As a result of the above intermediate procedure, an intermediate mutual relation as expressed by the following formula (11) can be obtained by changing the sample number n2 in the formula (7) to another sample number n2 ' as shown schematically in FIGS. 6(a) to 6(c).

thw =(n1 +n2 ')tsr           (11)

However, in this situation, the above mutual relations as expressed by the formulas (4) to (7) cannot be maintained, so that the sample number n2 in the line blanking interval as shown in FIG. 6(a) is intended to be changed to the other sample number n2 ' as shown in FIG. 6(c) by the increase or the decrease of the sample number n2.

In a configuration as shown in FIG. 4 according to the present invention, a clock converter 9 is added to the conventional configuration as shown in FIG. 1, as well as the writing address generator 6 is affected by a minor change such as driven by the standard reading clock pulses having the period tsr. As a result, the memory address generator 4 is simplified as a simple change-over switcher operated at the period of tsr /2, on the basis of the fact that all of the circuits residing on the right side of a vertical dotted line in FIG. 4 are operated at the timing based on the period tsr of the standard reading clock pulses and hence the aforesaid mutual isolation of timings between the writing and the reading of the memory, that is, the antisynchronized memory access is no longer necessitated.

An example of the arrangement of the aforesaid clock converter 9 is shown in FIG. 5. The arrangement as shown in FIG. 5 comprises two groups of one-line memories 10a and 10b accompanied by two counters 11a and 11b, which memories 10a and 10b are alternately operated at the period of one-line through the combination of four change-over switches SW1 to SW4 such as the input digital one-line signal is written in one of these memories 10a, 10b at the timing based on the period tsw of the input writing clock pulses, meanwhile the output digital one-line signal is read out from the other of these memories 10a, 10b at the timing based on the period tsr of the standard reading clock pulses.

In the above described procedure, if the input digital one-line video signal written-in at the interval (n1 +n2)tsw as shown in FIG. 6(a) will be read-out at the subsequent interval (n1 +n2 ')tsr on an exemplified condition tsr >tsw, the effective signal interval will be elongated such as expressed by n1 tsr >n1 tsw as shown in FIG. 6(c). Meanwhile, the counter 11a, 12a for addressing the one-line memories 10a, 10b are fixedly cleared in common at the period thw of the input horizontal synchronizing signal. As a result, as is apparent from FIG. 6(c), the sample number n2 ' in the line blanking interval is reduced by the elongated effective interval. The output one-line video signal processed through the intermediate procedure as described above is written in the memory 2 similarly as conventionally shown in FIG. 1 and hence the regular length of the line blanking period can be resorted, so as to attain the intended time-axis correction. In this connection, the relation of signal levels in the line blanking interval is irregulated. However, this resultant irregularity can be obviated by replacing the line synchronizing signal later.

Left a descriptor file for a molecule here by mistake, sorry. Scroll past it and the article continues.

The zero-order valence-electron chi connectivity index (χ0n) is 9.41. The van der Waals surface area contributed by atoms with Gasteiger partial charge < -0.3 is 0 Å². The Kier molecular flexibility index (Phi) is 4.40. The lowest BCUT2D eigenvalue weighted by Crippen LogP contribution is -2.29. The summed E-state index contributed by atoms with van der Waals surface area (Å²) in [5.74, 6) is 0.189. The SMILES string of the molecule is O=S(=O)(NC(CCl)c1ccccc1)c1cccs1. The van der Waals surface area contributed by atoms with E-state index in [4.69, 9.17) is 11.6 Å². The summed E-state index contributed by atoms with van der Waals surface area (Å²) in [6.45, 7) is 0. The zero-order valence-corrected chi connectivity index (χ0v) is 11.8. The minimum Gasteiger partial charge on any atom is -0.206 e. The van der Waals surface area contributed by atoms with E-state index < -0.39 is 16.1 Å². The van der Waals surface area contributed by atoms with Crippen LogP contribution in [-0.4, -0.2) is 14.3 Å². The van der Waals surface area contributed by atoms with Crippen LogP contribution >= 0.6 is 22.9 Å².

In the configuration as shown in FIG. 4 according to the present invention, the clock converter 9 configurated as shown in FIG. 5 is superfluously necessitated in addition to the conventional configuration as shown in FIG. 1. However, this additional clock converter 9 can be fairly readily realized in comparison with the memory address generator 4 complicated as described earlier. In this clock converter also, writing and reading clock pulses having respective periods tsw and tsr isolated from each other are required to be treated in parallel. However, this parallel treatment is effected through two one-line memories, so that the completion accompanying the high speed treatment such as required for the memory address generator 4 in FIG. 1 is not caused at all.

In this connection, the clock converter 9 in FIG. 4 outputs the intermediate horizontal synchronizing signal having the period th'w and the intermediate frame synchronizing signal having the priod tf'w together with the digital video signal in which the period of sampling clock is converted from tsw to tsr. These intermediate periods th'w and tf'w substantially correspond respectively to periods and phases of the input horizontal and the input frame synchronizing signals. However, trangent portions of these intermediate periods th'w, tf'w, namely, for instance, leading edge portions of signal waveforms are locked onto the phase of the period tsr of the standard clock pulses in the TV station. In other words, the periods thw and tfw of the input horizontal and the input frame synchronizing signals are applied with the same treatment as the conversion of sampling periods of the input video signal.

The restrictive condition applied onto the practice according to the present invention can be expressed by the following formula.

n2 'tsr (=ntsw -n1 tsr)≧0

This is the fact that the irregularity of time-axis of the video-signal which necessitates the eating-up of the line blanking interval cannot be corrected. However, such an irregularity of time-axis is actually seldom caused.